New talents often want to work in the field of human resources. Above all, however, they need to answer why they want to work in this field. The most common answer is: “I love working with people, developing them and helping them.”
Is not this the right answer? Not yet! If this is what one wants to do, then you have to work in business or general management, not in human resources. Looking for a HR career because it is a “nice” place as it involves the human factor is widespread but often leads to mistaken talent allocation.
To be fair, being nice is both an expectation and a requirement when you work at HR department. It is difficult for most people to imagine their associates in human resources as “not-nice” people. This is why some young talents get confused by assuming that being a nice person is a sufficient professional expertise in this field. However, the “good” is just a starting point – it is not enough.
Fair, not good
Human resources professionals say “we are not a beautiful business, we are a fair business.” I think this is a very insightful statement. Consider some Human Resources roles as examples:
Restructuring – In any organizational restructuring there are winners and losers. Dealing with people not affected by the changes is easy. But in any restructuring there are those who lose their jobs, they face downgrades or sometimes end up in a role they do not like. These people deserve a respectful and fair process. Goodness is not enough.
Recruitment – There are only a few things as pleasant as listening to someone that were hired to the job they wanted. Unfortunately, for all those who get the job, there are many who wanted it and they did not get it. It is not so pleasant for the human resource employee to make these calls.
Compensation involves paying people based on the value of their work and not on what they want. This often causes disagreement and friction. Human resource professionals need to learn how to explain the facts not only to employees of all levels but also to their managers who feel they should just pay more. Sometimes they can give great news in this respect, but more often they have to find ways to maintain integrity in the compensation structure.
Talent management involves diversifying top talents and investing in them in a different way. Announcing this news to the most highly – qualified people can surely be enjoyable. But for every top talent there are so many who are not, and HR professionals often have to explain to them why the reward is not the same for everyone.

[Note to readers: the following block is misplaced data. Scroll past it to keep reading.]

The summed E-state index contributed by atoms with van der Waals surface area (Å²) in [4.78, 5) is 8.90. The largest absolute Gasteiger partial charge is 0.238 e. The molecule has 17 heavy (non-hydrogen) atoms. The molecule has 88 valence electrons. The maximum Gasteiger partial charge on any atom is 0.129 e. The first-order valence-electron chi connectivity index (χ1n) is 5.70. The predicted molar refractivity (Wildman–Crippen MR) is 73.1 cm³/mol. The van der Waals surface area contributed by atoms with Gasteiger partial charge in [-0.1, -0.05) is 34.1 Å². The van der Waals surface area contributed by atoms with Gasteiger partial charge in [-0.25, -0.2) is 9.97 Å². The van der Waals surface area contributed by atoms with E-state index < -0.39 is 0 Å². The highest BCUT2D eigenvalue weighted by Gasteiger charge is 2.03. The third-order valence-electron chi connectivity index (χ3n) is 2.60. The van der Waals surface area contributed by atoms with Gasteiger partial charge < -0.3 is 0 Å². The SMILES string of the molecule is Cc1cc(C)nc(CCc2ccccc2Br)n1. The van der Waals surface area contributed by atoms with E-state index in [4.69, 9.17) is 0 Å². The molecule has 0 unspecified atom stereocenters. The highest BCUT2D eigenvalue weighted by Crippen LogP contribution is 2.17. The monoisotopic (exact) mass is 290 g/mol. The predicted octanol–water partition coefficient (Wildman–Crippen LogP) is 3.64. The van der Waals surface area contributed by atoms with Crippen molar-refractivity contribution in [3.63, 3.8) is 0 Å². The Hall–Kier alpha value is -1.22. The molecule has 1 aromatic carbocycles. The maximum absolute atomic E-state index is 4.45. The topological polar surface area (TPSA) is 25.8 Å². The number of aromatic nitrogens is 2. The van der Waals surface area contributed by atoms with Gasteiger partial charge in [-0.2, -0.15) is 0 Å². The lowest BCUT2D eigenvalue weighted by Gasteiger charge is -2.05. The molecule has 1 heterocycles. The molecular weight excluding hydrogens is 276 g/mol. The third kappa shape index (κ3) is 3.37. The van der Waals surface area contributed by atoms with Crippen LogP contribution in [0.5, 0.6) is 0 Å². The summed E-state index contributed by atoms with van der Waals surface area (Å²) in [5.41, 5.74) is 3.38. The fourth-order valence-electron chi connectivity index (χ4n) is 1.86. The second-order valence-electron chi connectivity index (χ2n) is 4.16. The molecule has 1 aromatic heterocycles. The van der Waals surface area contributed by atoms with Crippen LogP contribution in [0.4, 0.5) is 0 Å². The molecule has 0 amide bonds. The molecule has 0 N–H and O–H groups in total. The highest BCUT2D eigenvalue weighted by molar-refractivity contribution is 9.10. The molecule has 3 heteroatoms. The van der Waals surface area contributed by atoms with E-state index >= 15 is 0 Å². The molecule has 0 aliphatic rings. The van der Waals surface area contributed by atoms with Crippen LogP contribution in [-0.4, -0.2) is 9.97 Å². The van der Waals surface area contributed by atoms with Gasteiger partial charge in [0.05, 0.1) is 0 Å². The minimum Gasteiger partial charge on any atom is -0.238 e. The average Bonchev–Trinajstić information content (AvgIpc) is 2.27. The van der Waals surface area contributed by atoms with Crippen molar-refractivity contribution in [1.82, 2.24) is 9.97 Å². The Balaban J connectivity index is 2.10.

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Relationships between employers and employees are about ensuring a consistent and fair working environment rather than satisfying everyone.
It is not difficult to find that the usual perceptions that human resources are an easy field to work in, and also nice or entertaining, are wrong. Of course, it can be fun. But when done properly, it’s a tough job.
Empathy is the key
What HR professionals really need is not courtesy, but empathy. That is, understanding and taking into account the way people feel. They have to do the work, sometimes hard work, the business needs. Making it empathetic and helping other leaders to have empathy, they ultimately make a difference.
Human resource professionals need to maintain a balance if they care about their mental health. Balance in life is critical, otherwise it can be very tempting to slip out to be “nice” in order to avoid hard work; something that the field really does not need. Love for this industry does not arise from being “nice” or easy, but from the satisfaction that is created when you help the company achieve its goals through human capital. It’s a strategy, but it’s also a kind of art that needs to be practiced on a daily basis to be really good. Helping and watching people is great. But helping and seeing the company grow up through its people is even more satisfying.
So if you want to work in the HR field, you are invited to consider what really is required to succeed in it and to make sure you follow this career for the right reasons!
If you are already working on human resources, take a breath and focus on what is most important. Cultivate your empathy, but do the right thing and do not be afraid to give the hard messages.
If you are not one of them, please give your HR partner an embrace and appreciation of what he does!
Source: Brian Walker, Chief Human Resources Officer / Global HR Executive